Time of Day Angling Restrictions

Protecting fish in Southern Alberta during periods of low flows and high temperatures.

During the 2022-23 Sportfishing Regulation Engagement, feedback was collected on restrictions to angling during low flows and high temperature events. After considering feedback provided from Albertans, Alberta Environment and Parks (AEP) has developed a flexible approach to protect fish during periods of lows flows and high temperatures by creating a time of day angling restriction.

A time of day angling restriction is when angling is not permitted from 2:00 PM to midnight (14:00 to 24:00) at specified locations.

Throughout the late spring and summer 2022, AEP will be monitoring the Bow River, and if flow and temperature thresholds are exceeded, a time of day angling restriction will be implemented for a minimum of two weeks.

This restriction will be put in place for:

  • all trout rivers and streams (flowing waters) in fisheries management zone ES1, including the Bow River downstream of Banff National Park to Bassano Dam (including this reservoir)
  • St. Mary's River mainstem (including tributaries) below the St. Mary's Reservoir in fisheries management zone PP1

See the map below for areas that will fall under this time of day angling restrictions.

Alberta map depicting Time of Day Angling Restriction Zones including all of the Eastern Slopes ES1 Fish Management Zone, the Lower Saint Mary River Watershed, and the area of the Bow River from Banff National Park to Bassano Dam,
(Click to enlarge)

Implementation of Time of Day Angling Restrictions

Starting in June, AEP will be monitoring water temperatures and flows at several locations in Southern Alberta. Temperature and flow data from flowing waters throughout ES1 will be reviewed; however, the main monitoring station that will be used is the Bow River monitoring station at Carseland. This station provides real-time water temperature and flow information, which allows AEP to compare real-time information to the thresholds set to protect fish during these high-risk periods.

The thresholds that have been set to protect fish (based on the protection of trout) are:

  • when water temperatures exceed 20°C for three or more consecutive days and,
  • when flows in the Bow River are below the 25th water flow percentile at that time of year as measured at the Carseland monitoring station.

When implemented, the time of day angling restriction will be in place for a minimum of 14 days. During this time, AEP will continue to monitor water temperatures and flows to see when water temperatures and flows no longer exceed the thresholds. Based upon this monitoring and the seven day weather forecasts, AEP will determine, every two weeks, whether the time of day angling restrictions will continue or be lifted.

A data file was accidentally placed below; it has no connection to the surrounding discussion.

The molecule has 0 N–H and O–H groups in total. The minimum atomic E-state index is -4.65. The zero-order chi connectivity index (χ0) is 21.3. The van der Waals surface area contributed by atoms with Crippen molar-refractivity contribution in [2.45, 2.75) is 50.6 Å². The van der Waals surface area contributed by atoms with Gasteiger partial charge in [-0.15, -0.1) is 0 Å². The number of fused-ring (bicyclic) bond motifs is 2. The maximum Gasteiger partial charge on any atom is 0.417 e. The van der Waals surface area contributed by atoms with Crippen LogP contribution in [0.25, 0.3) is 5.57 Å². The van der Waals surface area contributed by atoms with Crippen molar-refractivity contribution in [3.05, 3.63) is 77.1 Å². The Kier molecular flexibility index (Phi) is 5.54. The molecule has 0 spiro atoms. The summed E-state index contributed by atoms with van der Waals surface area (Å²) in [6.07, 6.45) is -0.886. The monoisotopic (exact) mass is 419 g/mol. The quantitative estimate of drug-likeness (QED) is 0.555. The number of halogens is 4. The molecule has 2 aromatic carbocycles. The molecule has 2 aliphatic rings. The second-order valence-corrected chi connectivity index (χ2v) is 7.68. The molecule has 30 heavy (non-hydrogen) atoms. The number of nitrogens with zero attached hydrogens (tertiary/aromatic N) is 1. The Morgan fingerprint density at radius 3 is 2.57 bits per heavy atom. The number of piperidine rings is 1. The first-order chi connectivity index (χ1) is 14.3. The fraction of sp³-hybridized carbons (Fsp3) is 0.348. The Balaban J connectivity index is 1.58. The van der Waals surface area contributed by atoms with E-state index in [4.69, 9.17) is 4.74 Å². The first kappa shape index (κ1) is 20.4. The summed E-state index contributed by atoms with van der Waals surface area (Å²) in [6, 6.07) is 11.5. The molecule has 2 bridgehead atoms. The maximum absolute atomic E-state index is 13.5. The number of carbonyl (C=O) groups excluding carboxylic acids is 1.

If time of day restrictions are in place for a month, and time of day restrictions remain necessary due to exceedances of thresholds, they will remain in place until August 31. All restrictions will be removed as of September 1.

Communication of Time of Day Angling Restrictions

It is up to every angler to know the sportfishing regulations of the waterbodies they plan to fish. If a time of day restriction is implemented, anglers will be notified through an Alberta RELM email. Additional communication will be provided through AEP social media channels:

Know before you go – check the Fishing Advisories, Corrections and Closures before fishing, as these will be updated to notify anglers of time of day restrictions. These same mechanisms will be used to communicate when closures have been lifted.

The importance of protecting our fish and fisheries

This approach aligns with approaches in other jurisdictions and recognizes the importance of conserving the riverine fish and fisheries during times of low flows and high temperatures in southern Alberta.

It is important to note that the overall goal of a time of day angling restriction is to reduce angling effort and associated fish mortality due to hooking and handling during periods of warm temperatures and low flows when fish are already stressed. If angling effort is not reduced or is shifted to other sensitive areas, such as streams and rivers in Eastern Slopes, Zone 1 (ES1), it is unlikely that we can achieve the desired level of protection for these fisheries.

Once implemented in 2022, AEP will evaluate and improve the approach for subsequent years.

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Updated: May 4, 2022